The girl in the front seat and driver converse and the passenger girl asks… “Don’t you think the office will be closed after 6pm?” I admit I’m taking a chance but want to leave very early the next day… we proceed. When they drop me at the office, its 6:20 and the business hours are clearly printed on the glass door…. 9:00-18:00… but the door is open. The guard informs me they’re closed. A German girl tells me that she is waiting for some permits and that someone is still working and then tells the guard the same… the guard makes a phone call, a woman comes to the lobby, I apologize for being late, she takes my passport and disappears. 15 minutes later she returns with my ‘registration’ paper. I can’t believe they did me this favor…. To all those involved, ‘Thanks’. I wind up leaving Kaz on the fifth day of my second entry, so I guess I didn’t need the heroics, but it was a good experience all around.
Someone named Kyrgyzstan the “The Switzerland of Asia”…. well, maybe they’ve never been to Switzerland. I did find one similarity though… both Kyrgyz and Swiss farmers like to haul small utility trailers behind their little cars…. The Swiss trailers being the more substantial. I happed into market day in Kochkor and everyone had a trailer full of wool, sheared or still on the sheep. I walked the market, sheep, goats, donkeys and produce…. some of the older men wearing their white felt hats.
My first destination is Lake Issyk-Kol. The northern shore has the most accommodations, (well heeled Russians frequent here) so that’s where I head. I’m a little disappointed, wanting it to be like Lake Tahoe with spectacular views around each bend of the road, but the road is straight and often a kilometer away from the shore, and it’s flat and barren, arid almost.
I stop at one of the ‘resorts’ to check prices and see what this is all about. The complex is deserted, and a room without a view is a hundred USD…. Very uninviting in a Soviet kind of way.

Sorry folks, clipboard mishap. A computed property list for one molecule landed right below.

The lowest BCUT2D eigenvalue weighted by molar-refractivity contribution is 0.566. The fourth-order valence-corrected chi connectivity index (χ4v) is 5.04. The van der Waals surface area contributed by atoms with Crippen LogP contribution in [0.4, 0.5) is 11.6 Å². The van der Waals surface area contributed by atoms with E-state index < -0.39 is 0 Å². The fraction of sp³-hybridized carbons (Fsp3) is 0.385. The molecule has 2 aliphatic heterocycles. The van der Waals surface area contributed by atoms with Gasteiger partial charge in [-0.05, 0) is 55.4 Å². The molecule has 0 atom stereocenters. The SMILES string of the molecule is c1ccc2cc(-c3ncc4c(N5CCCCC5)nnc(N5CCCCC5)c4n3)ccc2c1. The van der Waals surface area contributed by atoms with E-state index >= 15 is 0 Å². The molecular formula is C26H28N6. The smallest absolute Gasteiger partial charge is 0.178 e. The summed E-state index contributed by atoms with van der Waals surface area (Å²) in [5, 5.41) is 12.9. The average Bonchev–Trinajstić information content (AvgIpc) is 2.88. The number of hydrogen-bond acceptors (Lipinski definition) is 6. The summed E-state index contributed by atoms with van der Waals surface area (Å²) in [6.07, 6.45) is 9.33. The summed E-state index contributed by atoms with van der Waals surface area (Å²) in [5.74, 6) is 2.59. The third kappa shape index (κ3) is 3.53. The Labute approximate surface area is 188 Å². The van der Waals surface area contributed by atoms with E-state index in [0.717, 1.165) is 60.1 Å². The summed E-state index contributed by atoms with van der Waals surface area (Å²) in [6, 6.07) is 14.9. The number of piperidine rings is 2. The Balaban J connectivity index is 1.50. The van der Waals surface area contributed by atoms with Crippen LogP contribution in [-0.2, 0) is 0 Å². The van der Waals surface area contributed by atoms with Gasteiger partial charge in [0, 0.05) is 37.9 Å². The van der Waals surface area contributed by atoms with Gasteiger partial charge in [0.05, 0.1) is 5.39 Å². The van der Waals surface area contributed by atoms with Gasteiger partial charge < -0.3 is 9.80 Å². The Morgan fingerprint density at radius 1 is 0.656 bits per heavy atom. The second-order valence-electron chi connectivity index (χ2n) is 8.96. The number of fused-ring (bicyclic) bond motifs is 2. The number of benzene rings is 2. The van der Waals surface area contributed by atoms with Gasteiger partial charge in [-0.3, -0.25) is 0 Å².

I research LP and stop in Tamchy and ride to the shore. A couple of guys take an interest in my bike… I do the head on hands thing and the older one says he has a guesthouse…. I’m already parked as close as I can get, so I follow him thru the gate and inspect the place. Lone bed, water stand outside, squat toilets with flush…. 1500tenge 11 dollars, I’ll take it. I walk town and find a nice alfresco restaurant. The gas stove is on the sidewalk, there’s a wok full of veggies and meat and the soy sauce catches fire as she flips the wok…. I point to the wok and then to myself and take a seat….. This will be the best meal of the trip…. meat and veggie stir fry, flat bread and a cold Coke, four bucks.
The guesthouse owner speaks Swedish and Kyrgyz… we sit and chat and when we need translation, he calls his daughter in Bishkek (the capitol). She speaks English without and accent and is leaving to fly to Stockholm tomorrow. Didn’t get all the details, but think the mother is Swedish.
Saturday Market at Kochkor, traditional felt hat.
The next morning, I continue CW around the Lake, but scenes don’t improve so I turn around at Cholpon-Ala, the ‘most Cancun-like place’. It’s quiet, too early and cool for the Ruskies. I turn around and head back east toward the mountains.